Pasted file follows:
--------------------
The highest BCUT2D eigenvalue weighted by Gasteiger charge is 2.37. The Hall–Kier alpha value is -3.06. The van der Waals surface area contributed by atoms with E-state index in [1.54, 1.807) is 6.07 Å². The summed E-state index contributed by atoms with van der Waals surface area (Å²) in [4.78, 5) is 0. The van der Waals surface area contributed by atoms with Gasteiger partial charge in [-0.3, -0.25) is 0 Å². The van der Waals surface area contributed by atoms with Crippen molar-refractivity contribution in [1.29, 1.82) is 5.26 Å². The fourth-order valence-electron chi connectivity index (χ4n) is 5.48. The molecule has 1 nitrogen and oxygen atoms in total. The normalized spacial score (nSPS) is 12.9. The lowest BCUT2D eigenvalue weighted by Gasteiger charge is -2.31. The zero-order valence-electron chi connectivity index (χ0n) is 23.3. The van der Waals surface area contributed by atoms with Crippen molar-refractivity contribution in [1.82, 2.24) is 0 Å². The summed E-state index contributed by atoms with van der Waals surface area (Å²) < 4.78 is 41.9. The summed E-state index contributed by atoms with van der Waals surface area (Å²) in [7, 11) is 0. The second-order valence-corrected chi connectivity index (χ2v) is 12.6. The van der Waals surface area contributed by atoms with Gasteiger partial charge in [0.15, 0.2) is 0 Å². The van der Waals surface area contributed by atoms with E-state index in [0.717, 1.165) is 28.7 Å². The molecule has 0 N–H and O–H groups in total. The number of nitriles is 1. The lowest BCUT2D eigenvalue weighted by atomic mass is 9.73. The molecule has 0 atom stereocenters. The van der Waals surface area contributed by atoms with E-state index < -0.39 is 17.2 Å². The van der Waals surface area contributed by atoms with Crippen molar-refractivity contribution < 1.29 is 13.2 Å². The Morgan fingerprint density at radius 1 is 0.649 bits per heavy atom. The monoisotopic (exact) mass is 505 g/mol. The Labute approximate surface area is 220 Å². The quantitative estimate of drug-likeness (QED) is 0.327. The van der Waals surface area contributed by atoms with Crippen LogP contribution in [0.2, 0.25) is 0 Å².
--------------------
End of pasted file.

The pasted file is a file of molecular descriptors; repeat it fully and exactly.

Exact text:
The highest BCUT2D eigenvalue weighted by Gasteiger charge is 2.37. The Hall–Kier alpha value is -3.06. The van der Waals surface area contributed by atoms with E-state index in [1.54, 1.807) is 6.07 Å². The summed E-state index contributed by atoms with van der Waals surface area (Å²) in [4.78, 5) is 0. The van der Waals surface area contributed by atoms with Gasteiger partial charge in [-0.3, -0.25) is 0 Å². The van der Waals surface area contributed by atoms with Crippen molar-refractivity contribution in [1.29, 1.82) is 5.26 Å². The fourth-order valence-electron chi connectivity index (χ4n) is 5.48. The molecule has 1 nitrogen and oxygen atoms in total. The normalized spacial score (nSPS) is 12.9. The lowest BCUT2D eigenvalue weighted by Gasteiger charge is -2.31. The zero-order valence-electron chi connectivity index (χ0n) is 23.3. The van der Waals surface area contributed by atoms with Crippen molar-refractivity contribution in [1.82, 2.24) is 0 Å². The summed E-state index contributed by atoms with van der Waals surface area (Å²) < 4.78 is 41.9. The summed E-state index contributed by atoms with van der Waals surface area (Å²) in [7, 11) is 0. The second-order valence-corrected chi connectivity index (χ2v) is 12.6. The van der Waals surface area contributed by atoms with Gasteiger partial charge in [0.15, 0.2) is 0 Å². The van der Waals surface area contributed by atoms with E-state index in [0.717, 1.165) is 28.7 Å². The molecule has 0 N–H and O–H groups in total. The number of nitriles is 1. The lowest BCUT2D eigenvalue weighted by atomic mass is 9.73. The molecule has 0 atom stereocenters. The van der Waals surface area contributed by atoms with E-state index < -0.39 is 17.2 Å². The van der Waals surface area contributed by atoms with Crippen molar-refractivity contribution < 1.29 is 13.2 Å². The Morgan fingerprint density at radius 1 is 0.649 bits per heavy atom. The monoisotopic (exact) mass is 505 g/mol. The Labute approximate surface area is 220 Å². The quantitative estimate of drug-likeness (QED) is 0.327. The van der Waals surface area contributed by atoms with Crippen LogP contribution in [0.2, 0.25) is 0 Å².